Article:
October 8, 1863
The First West Va. Legislature.
Sketches Personal, Political and Biographical.
BY AN OBSERVER
DANIEL HAYMOND, of Ritchie.
Mr. Haymond is a Senator from the 4th District, is the oldest member of the Legislature, and the storms of seventy-six winters have left their mark upon him; he begins to tremble and stagger under the weight of years; his bent form, languid appearance, dull, heavy eye and broken voice, give evidence that the allotted “three score years and ten” which he will probably reach by reason of strength, are well nigh run; with him the “sere and yellow death” is at hand. But he bears his years well, and is still possessed of considerable activity and strength, as is evident by his prompt and unfailing attendance upon every session of the Senate. He seems watchful of the interests, not only of his own constituents, but of the people of the entire State. He is a sober, staid old man, honest in all he thinks or does, and brings to his labors in the Senate, and as a check to those whom he thinks too fast, the influence of mature age and long experience. He is entitled to and commands the respect of every member of the Senate, not more perhaps on account of his age than out of deference to his modesty and good sense.
His grandfather came from England and settled in Montgomery county, Maryland, long before the Revolutionary war, and during this war, his father removed to Morgantown, where he commanded a company of Continental troops then stationed there. When Harrison county was formed, during the session of 1783-4, his father was appointed surveyor thereof, and settled near Clarksburg, where the subject of this sketch was born in April, 1787. His father and his sons have held the surveyorship of Harrison county ever since it was formed—seventy-nine years. Daniel removed in his youth, to what was then Wood county, (now Ritchie) where he acted as justice of the peace for twenty years, and was well known as deputy surveyor in the counties of Harrison, Wood and Ritchie, in which position he distinguished himself.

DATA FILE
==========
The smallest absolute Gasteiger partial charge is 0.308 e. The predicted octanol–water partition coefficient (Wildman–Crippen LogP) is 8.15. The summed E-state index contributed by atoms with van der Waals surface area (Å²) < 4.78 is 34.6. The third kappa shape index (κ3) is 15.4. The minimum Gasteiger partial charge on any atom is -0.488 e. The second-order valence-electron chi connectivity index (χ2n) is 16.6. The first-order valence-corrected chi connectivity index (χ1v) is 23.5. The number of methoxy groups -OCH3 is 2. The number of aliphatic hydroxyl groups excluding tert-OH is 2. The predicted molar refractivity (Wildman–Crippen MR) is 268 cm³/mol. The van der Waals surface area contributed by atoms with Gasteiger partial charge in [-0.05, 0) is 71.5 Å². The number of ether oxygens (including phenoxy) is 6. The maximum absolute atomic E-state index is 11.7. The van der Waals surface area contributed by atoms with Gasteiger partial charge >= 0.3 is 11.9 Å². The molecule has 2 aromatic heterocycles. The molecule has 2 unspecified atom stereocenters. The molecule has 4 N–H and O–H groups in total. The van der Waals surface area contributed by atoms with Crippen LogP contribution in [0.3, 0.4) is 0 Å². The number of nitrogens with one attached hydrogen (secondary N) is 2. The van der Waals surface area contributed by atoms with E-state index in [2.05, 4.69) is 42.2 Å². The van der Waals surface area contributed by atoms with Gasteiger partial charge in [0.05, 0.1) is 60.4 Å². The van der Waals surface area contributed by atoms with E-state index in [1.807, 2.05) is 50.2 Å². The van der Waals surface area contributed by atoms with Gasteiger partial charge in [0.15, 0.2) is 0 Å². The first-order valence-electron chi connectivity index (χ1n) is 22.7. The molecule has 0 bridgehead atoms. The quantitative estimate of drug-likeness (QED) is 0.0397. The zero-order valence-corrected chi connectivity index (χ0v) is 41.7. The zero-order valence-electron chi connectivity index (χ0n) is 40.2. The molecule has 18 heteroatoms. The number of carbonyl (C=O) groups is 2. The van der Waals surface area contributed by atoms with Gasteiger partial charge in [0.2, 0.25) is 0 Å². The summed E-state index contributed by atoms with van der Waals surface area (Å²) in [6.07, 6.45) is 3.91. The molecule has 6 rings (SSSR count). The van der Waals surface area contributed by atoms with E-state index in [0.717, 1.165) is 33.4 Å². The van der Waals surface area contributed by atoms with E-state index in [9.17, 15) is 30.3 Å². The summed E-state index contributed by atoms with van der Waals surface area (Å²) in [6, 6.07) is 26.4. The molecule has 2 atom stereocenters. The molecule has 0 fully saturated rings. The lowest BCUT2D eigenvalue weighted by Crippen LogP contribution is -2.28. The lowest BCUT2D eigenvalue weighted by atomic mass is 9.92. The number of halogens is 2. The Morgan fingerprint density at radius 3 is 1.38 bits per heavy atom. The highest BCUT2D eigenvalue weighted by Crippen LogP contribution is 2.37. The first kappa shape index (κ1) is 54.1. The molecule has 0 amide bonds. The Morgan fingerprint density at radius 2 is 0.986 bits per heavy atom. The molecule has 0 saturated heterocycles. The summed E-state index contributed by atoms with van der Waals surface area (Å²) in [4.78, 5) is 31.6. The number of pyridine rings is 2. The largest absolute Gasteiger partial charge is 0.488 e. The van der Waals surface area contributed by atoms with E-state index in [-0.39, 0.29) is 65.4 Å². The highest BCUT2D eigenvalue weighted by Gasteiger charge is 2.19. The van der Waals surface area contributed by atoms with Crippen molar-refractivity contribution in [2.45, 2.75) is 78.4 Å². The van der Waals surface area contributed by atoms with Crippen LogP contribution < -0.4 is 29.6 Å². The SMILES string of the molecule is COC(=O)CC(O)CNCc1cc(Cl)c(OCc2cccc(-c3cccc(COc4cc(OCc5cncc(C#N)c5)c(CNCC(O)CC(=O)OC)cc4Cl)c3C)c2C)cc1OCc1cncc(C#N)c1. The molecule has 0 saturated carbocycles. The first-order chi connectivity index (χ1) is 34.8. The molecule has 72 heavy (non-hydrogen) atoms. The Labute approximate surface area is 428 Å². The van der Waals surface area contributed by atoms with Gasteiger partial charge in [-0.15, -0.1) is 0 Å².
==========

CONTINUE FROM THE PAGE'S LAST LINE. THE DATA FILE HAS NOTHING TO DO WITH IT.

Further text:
In 1808 he was Captain of a militia company which he held till the close of the war of 1812, during which he volunteered in the defence [sic] of his country, but was not called into active service. Although in political opinion opposed to that war and to the administration of Madison, he patriotically offered himself to his country; in 1832 he was opposed politically to General Jackson, yet sustained him in putting down nullification; and in 1860 he voted for Bell and opposed Lincoln, yet he now sustains him in crushing the rebellion; in all which positions he sets a worthy example before us all, and shames the conduct of the shameless butternuts.
He has been a whig of the “most straightest sect” ever since the organization of that party, and never had much confidence in the political honesty of his opponents.—His views in this way were considered extreme. He was especially opposed to the democratic convention system, and does not like to see his Union friends follow so bad a precedent, and denounces conventions as unjust and monarchical. In an article against conventions published in his county paper last April, he said:
“I should be much pleased to see some movement set on foot that would forever destroy this sly, sneaking serpent that has been preying so long upon the rights of the people. * * * The surest killing stroke that I can think of at present would be to call public meetings and adopt strong resolutions to the effect that they will never again vote for the nominee of any convention, who may hereafter become a candidate. If any one will suggest a more deadly weapon, I will cheerfully lend a helping hand to use it.”